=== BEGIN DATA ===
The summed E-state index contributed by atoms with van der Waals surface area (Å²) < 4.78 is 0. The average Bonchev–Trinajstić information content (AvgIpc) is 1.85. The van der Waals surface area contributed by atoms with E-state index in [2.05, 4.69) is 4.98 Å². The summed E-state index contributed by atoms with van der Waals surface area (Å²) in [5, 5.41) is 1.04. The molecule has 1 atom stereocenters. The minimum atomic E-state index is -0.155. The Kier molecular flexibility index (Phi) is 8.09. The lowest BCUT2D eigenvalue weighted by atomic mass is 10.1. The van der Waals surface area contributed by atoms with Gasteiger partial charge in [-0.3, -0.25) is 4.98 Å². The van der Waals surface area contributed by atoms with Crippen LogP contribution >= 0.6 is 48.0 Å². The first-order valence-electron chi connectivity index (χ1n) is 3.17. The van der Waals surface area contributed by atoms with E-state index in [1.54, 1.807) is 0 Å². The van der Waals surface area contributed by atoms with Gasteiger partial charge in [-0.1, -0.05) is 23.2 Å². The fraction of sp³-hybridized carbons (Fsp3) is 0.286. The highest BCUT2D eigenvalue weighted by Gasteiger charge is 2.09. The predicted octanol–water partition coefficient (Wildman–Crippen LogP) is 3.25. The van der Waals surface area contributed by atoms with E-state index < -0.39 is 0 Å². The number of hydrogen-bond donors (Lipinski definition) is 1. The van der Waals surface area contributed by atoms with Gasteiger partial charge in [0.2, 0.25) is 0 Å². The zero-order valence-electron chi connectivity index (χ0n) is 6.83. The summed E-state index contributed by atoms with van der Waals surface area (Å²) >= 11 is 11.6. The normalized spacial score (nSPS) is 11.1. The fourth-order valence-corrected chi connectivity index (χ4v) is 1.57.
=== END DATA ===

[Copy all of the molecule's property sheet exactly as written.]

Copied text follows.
The summed E-state index contributed by atoms with van der Waals surface area (Å²) < 4.78 is 0. The average Bonchev–Trinajstić information content (AvgIpc) is 1.85. The van der Waals surface area contributed by atoms with E-state index in [2.05, 4.69) is 4.98 Å². The summed E-state index contributed by atoms with van der Waals surface area (Å²) in [5, 5.41) is 1.04. The molecule has 1 atom stereocenters. The minimum atomic E-state index is -0.155. The Kier molecular flexibility index (Phi) is 8.09. The lowest BCUT2D eigenvalue weighted by atomic mass is 10.1. The van der Waals surface area contributed by atoms with Gasteiger partial charge in [-0.3, -0.25) is 4.98 Å². The van der Waals surface area contributed by atoms with Crippen LogP contribution >= 0.6 is 48.0 Å². The first-order valence-electron chi connectivity index (χ1n) is 3.17. The van der Waals surface area contributed by atoms with E-state index in [1.54, 1.807) is 0 Å². The van der Waals surface area contributed by atoms with Gasteiger partial charge in [-0.1, -0.05) is 23.2 Å². The fraction of sp³-hybridized carbons (Fsp3) is 0.286. The highest BCUT2D eigenvalue weighted by Gasteiger charge is 2.09. The predicted octanol–water partition coefficient (Wildman–Crippen LogP) is 3.25. The van der Waals surface area contributed by atoms with E-state index < -0.39 is 0 Å². The number of hydrogen-bond donors (Lipinski definition) is 1. The van der Waals surface area contributed by atoms with Gasteiger partial charge in [0.2, 0.25) is 0 Å². The zero-order valence-electron chi connectivity index (χ0n) is 6.83. The summed E-state index contributed by atoms with van der Waals surface area (Å²) >= 11 is 11.6. The normalized spacial score (nSPS) is 11.1. The fourth-order valence-corrected chi connectivity index (χ4v) is 1.57.